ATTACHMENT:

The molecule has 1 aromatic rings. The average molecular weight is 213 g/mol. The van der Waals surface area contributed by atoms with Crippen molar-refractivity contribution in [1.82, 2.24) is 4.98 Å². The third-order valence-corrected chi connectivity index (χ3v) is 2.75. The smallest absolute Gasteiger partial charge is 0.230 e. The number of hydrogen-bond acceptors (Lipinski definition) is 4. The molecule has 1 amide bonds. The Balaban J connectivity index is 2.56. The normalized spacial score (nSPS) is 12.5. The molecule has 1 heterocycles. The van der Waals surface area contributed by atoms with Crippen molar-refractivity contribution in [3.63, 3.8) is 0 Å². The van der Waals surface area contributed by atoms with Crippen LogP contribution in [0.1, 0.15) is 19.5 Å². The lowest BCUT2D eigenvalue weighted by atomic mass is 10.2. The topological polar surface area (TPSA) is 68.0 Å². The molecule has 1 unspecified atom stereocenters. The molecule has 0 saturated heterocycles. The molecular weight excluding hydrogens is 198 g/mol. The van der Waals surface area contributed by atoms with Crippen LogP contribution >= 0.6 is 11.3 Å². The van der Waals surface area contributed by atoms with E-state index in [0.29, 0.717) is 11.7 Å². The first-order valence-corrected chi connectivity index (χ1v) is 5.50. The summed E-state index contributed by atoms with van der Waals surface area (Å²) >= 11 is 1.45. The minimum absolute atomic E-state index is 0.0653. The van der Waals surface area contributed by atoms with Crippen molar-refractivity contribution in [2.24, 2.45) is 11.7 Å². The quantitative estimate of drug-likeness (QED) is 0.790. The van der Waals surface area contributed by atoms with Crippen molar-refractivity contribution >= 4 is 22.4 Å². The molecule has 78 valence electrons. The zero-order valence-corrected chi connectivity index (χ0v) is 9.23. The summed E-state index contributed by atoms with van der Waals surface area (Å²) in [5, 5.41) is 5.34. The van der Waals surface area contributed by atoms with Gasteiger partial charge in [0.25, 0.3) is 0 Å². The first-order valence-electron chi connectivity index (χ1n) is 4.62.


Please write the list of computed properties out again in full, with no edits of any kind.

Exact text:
The molecule has 1 aromatic rings. The average molecular weight is 213 g/mol. The van der Waals surface area contributed by atoms with Crippen molar-refractivity contribution in [1.82, 2.24) is 4.98 Å². The third-order valence-corrected chi connectivity index (χ3v) is 2.75. The smallest absolute Gasteiger partial charge is 0.230 e. The number of hydrogen-bond acceptors (Lipinski definition) is 4. The molecule has 1 amide bonds. The Balaban J connectivity index is 2.56. The normalized spacial score (nSPS) is 12.5. The molecule has 1 heterocycles. The van der Waals surface area contributed by atoms with Crippen molar-refractivity contribution in [3.63, 3.8) is 0 Å². The van der Waals surface area contributed by atoms with Crippen LogP contribution in [0.1, 0.15) is 19.5 Å². The lowest BCUT2D eigenvalue weighted by atomic mass is 10.2. The topological polar surface area (TPSA) is 68.0 Å². The molecule has 1 unspecified atom stereocenters. The molecule has 0 saturated heterocycles. The molecular weight excluding hydrogens is 198 g/mol. The van der Waals surface area contributed by atoms with Crippen LogP contribution >= 0.6 is 11.3 Å². The van der Waals surface area contributed by atoms with E-state index in [0.29, 0.717) is 11.7 Å². The first-order valence-corrected chi connectivity index (χ1v) is 5.50. The summed E-state index contributed by atoms with van der Waals surface area (Å²) >= 11 is 1.45. The minimum absolute atomic E-state index is 0.0653. The van der Waals surface area contributed by atoms with Crippen molar-refractivity contribution in [2.24, 2.45) is 11.7 Å². The quantitative estimate of drug-likeness (QED) is 0.790. The van der Waals surface area contributed by atoms with Crippen molar-refractivity contribution >= 4 is 22.4 Å². The molecule has 78 valence electrons. The zero-order valence-corrected chi connectivity index (χ0v) is 9.23. The summed E-state index contributed by atoms with van der Waals surface area (Å²) in [5, 5.41) is 5.34. The van der Waals surface area contributed by atoms with Gasteiger partial charge in [0.25, 0.3) is 0 Å². The first-order valence-electron chi connectivity index (χ1n) is 4.62.